Influencing – How to use soft skills to get hard results

May 28, 2012 | By

Rational Influencing Approach

This is very much a preferred approach among managers and organizations. It is essentially an approach where you prefer to deal in logic rather than emotion. It is a hard, left brain type of approach, and managers who use it are often suspicious of softer, more emotional and right brained approaches. As the culture of many organizations values rationality, logic and objectivity, this approach is often used to great effect. The potential problem is that it can be overused, ignoring the reality that people are emotional beings as well as rational ones. We know that emotions do play a huge part in decision making, so if you overuse this approach, you will not be as effective as you could be in terms of influencing others successfully.

Characteristics

People who use this approach are often regarded as analytical, logical and objective. They like facts, figures and proofs. People who are successful in using this approach are well prepared, have done their research and established the pros and cons for their case.

They take time to research things, get the facts, and are good with details. Sometimes their rational approach can seem lacking in emotion, and may cause them to be regarded as too cold, impersonal or even arrogant. Rational people believe that because they have spent time researching the issue and looking at the facts, they are going to be right. They have done their homework on the cold facts (as they see it) but they often haven’t done enough homework on other people’s perspectives and emotions. For example, one manager we met complained that his reason for not being influential was that he was always right but that his team didn’t agree with him! We pointed out to him that being right is good, but it’s certainly not enough. And that is a trap that the rational people among us fall into, thinking that logic and analysis will be enough to win the argument. It is necessary, but it’s rarely enough!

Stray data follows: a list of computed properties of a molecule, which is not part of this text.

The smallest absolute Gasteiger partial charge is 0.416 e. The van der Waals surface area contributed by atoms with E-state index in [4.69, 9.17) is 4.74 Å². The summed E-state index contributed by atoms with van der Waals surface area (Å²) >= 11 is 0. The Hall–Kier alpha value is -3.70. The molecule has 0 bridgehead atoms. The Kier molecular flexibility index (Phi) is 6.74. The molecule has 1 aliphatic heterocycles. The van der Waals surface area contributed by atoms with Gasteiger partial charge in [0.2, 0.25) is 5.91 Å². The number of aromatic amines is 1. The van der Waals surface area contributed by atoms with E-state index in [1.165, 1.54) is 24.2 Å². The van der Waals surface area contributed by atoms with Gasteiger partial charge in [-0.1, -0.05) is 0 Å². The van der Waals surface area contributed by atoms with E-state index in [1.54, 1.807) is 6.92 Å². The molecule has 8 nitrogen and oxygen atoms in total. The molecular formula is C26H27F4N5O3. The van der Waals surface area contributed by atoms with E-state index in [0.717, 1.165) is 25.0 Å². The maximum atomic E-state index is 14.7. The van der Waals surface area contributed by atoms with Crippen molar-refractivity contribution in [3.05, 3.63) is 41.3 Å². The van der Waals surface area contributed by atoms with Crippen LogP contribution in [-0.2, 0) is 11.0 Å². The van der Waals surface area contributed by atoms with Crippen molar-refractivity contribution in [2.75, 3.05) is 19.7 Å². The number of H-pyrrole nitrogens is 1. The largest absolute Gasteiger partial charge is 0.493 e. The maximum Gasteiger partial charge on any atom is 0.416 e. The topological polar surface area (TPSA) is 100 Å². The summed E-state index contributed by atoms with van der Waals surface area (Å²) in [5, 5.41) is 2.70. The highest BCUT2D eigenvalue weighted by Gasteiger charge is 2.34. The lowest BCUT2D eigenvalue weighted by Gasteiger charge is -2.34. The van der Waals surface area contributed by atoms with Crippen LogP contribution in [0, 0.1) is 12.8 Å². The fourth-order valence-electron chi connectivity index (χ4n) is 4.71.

The exclusive use of this approach can lead to a lack of support or commitment from others.

When to use it

You can effectively use the approach when the issue you are facing is unambiguous and has a clearly identified solution. Not all issues we face are complex and ambiguous, so logic is appropriate here. You can use it when you know there is very definitely a right and a wrong answer to an issue and you can demonstrate why you have the right answer by putting forward a rational well thought through case.

Of course it is also an effective approach when the subject area is highly technical or theoretical and where there are no major emotional issues. Those of you who prefer the rational approach however, often tend to think that there are no emotional issues, or if there are, think that they are irrelevant! We know, however, that people are emotional creatures, are rarely purely logical, and emotional awareness is necessary to be a really effective influencer. Unfortunately logical people do not always have that necessary awareness.

The approach will also be effective when your credibility as an expert is very high. That is when the other people are confident in your expertise. There is a difference between being an expert and being perceived to be an expert. Too many experts don’t take the time to fully establish their credibility, or build a relationship with their audience.

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